At Wake Forest University, the Arts belong to everyone. The Arts are infused into aspects of campus life from the studios and stages of Scales Fine Arts Center to performances on the quad, our museum-quality art collection with pieces hanging in every administrative and academic building, and our students combining creative ingenuity with scientific rigor and business acumen. With exhibition spaces on campus, at Reynolda Village, and at Wake Downtown, the Arts are firmly embedded in our community.

We train top-notch artists who go on to perform on Broadway, deal art around the world, and conduct symphony orchestras. And we craft the business executive who is also an abstract painter, the surgeon who is also a cellist, and the attorney who is also a poet. The most successful people have a hearty creative streak, and at Wake Forest we nurture that.

Wake the Arts is dedicated to spreading awareness of the transformative impact the arts have throughout all aspects of life, and we are committed to supporting, respecting, and valuing diversity and inclusion.

The Arts can be the “secret sauce” to supercharge a career in any field. Nobel Prize winners in the sciences are 10 times more likely to be involved in the Arts than their non-Nobel-winning peers. Hiring managers today are thirsty to find creatives of every stripe. Training in the Arts gives candidates a leading edge over their peers because in today’s quickly-changing professional world, employers need problem-solvers able to see the overlooked and adapt to the unexpected. 

The Arts develop us as complete human beings. Whether you are a chemist or a choreographer, you are welcomed with open arms as we continue to expand the reach of Wake the Arts. Join us!

Diversity and Inclusion

Wake the Arts believes the arts belong to all of us. In order for that to be true, the visual and performing arts community at Wake Forest is committed to developing policies, programs, performances, events, and communication strategies that are inclusive and welcoming to all students, faculty, staff, and our greater community. We are dedicated to transforming lives through the powerful impact of the Arts and we affirm the representation of diverse voices and perspectives in our work. We stand with the Black Lives Matter movement and acknowledge that equity across race, gender identity, and sexual orientation is critical for all of us to thrive. We commit to elevating this diversity in our coursework, in our exhibition spaces, in the performances we create in our theatres and concert halls, and throughout our creative research and scholarship.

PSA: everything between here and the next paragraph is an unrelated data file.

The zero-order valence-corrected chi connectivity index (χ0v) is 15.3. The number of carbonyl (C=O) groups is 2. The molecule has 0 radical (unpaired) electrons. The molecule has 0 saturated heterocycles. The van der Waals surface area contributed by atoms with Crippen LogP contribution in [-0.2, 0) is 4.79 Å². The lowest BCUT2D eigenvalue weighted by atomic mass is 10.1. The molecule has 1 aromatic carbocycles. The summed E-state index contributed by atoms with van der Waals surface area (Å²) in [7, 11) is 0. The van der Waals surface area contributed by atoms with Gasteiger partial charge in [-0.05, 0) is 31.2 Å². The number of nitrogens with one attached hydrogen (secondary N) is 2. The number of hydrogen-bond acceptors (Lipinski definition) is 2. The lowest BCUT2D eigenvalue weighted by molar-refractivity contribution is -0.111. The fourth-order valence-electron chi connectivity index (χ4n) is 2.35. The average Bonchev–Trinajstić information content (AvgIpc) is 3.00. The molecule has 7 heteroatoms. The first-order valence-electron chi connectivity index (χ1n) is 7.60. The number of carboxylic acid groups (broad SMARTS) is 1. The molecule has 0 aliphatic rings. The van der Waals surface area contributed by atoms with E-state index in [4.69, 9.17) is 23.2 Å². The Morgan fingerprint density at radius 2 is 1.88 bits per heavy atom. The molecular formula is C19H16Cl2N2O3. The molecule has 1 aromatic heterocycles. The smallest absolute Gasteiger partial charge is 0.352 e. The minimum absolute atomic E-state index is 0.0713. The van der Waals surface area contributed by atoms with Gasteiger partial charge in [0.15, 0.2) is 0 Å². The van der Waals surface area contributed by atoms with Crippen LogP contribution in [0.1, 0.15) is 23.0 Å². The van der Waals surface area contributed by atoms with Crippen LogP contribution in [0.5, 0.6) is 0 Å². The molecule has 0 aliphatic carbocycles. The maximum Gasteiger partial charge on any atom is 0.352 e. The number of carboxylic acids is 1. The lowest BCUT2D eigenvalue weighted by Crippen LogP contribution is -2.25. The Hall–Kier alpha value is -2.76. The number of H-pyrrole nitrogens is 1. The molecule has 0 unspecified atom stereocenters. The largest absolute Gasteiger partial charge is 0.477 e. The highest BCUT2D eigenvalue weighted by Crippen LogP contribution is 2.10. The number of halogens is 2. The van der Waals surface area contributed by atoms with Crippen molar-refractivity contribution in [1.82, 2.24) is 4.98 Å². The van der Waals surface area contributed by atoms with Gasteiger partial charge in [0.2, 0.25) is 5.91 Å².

Land Acknowledgement Statement

This statement honors the land on which Wake Forest University now resides and the land on which the original campus resided. This land served for centuries as a place for exchange and interaction for Indigenous peoples, specifically Saura (saw-ra), Catawba (ka-tah-buh), Cherokee (chair-o-kee), and Lumbee (lum-bee) in this location and Shakori (shu-kor-ee), Eno (ee-no), Sissipahaw (sis-suh-pa-hah), and Occaneechi (oak-a-nee-chee) in the original campus location. Today Wake Forest continues to be a place of learning and engagement for Indigenous students, faculty, and staff regionally, nationally, and globally.

Interdisciplinary Arts Center

When you imagine life on a college campus, you probably think of a place filled with smart, inventive people having inspiring conversations about every subject imaginable. The Interdisciplinary Arts Center exists to foster just that.

Drawing together artists, scholars, students, faculty, and staff from every corner of our campus, the Interdisciplinary Arts Center uses performance collaborations—with Chemistry, Religion, History, Politics, Math, Romance Languages, Neuroscience, Documentary Film, and really anything else you can think of—to give us all a place, a time, and a reason to talk to each other about the things we care about.

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